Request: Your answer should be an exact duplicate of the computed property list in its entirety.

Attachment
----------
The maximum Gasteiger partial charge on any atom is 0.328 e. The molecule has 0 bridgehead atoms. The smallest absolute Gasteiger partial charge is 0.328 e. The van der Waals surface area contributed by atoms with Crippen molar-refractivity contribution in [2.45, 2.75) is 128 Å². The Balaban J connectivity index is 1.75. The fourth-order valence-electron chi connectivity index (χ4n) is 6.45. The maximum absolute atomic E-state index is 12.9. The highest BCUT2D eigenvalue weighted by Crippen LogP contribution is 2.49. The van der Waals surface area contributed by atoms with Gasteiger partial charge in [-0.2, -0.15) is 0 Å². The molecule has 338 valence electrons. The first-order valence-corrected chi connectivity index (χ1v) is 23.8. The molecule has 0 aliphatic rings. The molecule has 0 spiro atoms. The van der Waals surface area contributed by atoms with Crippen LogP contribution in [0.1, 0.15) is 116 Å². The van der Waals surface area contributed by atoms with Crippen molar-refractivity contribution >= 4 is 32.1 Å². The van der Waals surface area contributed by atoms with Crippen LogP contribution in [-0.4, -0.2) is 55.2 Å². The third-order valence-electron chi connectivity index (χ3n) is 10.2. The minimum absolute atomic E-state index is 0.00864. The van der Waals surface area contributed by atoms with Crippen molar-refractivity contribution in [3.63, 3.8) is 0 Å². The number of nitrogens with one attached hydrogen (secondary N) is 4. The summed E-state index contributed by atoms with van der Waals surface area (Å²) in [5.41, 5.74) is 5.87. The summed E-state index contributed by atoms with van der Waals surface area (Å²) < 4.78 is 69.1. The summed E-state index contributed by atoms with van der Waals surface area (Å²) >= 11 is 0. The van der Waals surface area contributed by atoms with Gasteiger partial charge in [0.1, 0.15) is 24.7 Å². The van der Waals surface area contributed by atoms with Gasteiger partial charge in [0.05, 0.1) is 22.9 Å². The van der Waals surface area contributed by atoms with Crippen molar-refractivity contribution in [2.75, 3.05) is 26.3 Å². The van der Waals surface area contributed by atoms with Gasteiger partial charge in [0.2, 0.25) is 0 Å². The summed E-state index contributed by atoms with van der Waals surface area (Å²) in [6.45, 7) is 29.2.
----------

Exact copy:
The maximum Gasteiger partial charge on any atom is 0.328 e. The molecule has 0 bridgehead atoms. The smallest absolute Gasteiger partial charge is 0.328 e. The van der Waals surface area contributed by atoms with Crippen molar-refractivity contribution in [2.45, 2.75) is 128 Å². The Balaban J connectivity index is 1.75. The fourth-order valence-electron chi connectivity index (χ4n) is 6.45. The maximum absolute atomic E-state index is 12.9. The highest BCUT2D eigenvalue weighted by Crippen LogP contribution is 2.49. The van der Waals surface area contributed by atoms with Gasteiger partial charge in [-0.2, -0.15) is 0 Å². The molecule has 338 valence electrons. The first-order valence-corrected chi connectivity index (χ1v) is 23.8. The molecule has 0 aliphatic rings. The molecule has 0 spiro atoms. The van der Waals surface area contributed by atoms with Crippen LogP contribution in [0.1, 0.15) is 116 Å². The van der Waals surface area contributed by atoms with Crippen molar-refractivity contribution >= 4 is 32.1 Å². The van der Waals surface area contributed by atoms with Crippen LogP contribution in [-0.4, -0.2) is 55.2 Å². The third-order valence-electron chi connectivity index (χ3n) is 10.2. The minimum absolute atomic E-state index is 0.00864. The van der Waals surface area contributed by atoms with Crippen molar-refractivity contribution in [3.63, 3.8) is 0 Å². The number of nitrogens with one attached hydrogen (secondary N) is 4. The summed E-state index contributed by atoms with van der Waals surface area (Å²) in [5.41, 5.74) is 5.87. The summed E-state index contributed by atoms with van der Waals surface area (Å²) < 4.78 is 69.1. The summed E-state index contributed by atoms with van der Waals surface area (Å²) >= 11 is 0. The van der Waals surface area contributed by atoms with Gasteiger partial charge in [0.1, 0.15) is 24.7 Å². The van der Waals surface area contributed by atoms with Gasteiger partial charge in [0.05, 0.1) is 22.9 Å². The van der Waals surface area contributed by atoms with Crippen molar-refractivity contribution in [2.75, 3.05) is 26.3 Å². The van der Waals surface area contributed by atoms with Gasteiger partial charge in [0.2, 0.25) is 0 Å². The summed E-state index contributed by atoms with van der Waals surface area (Å²) in [6.45, 7) is 29.2.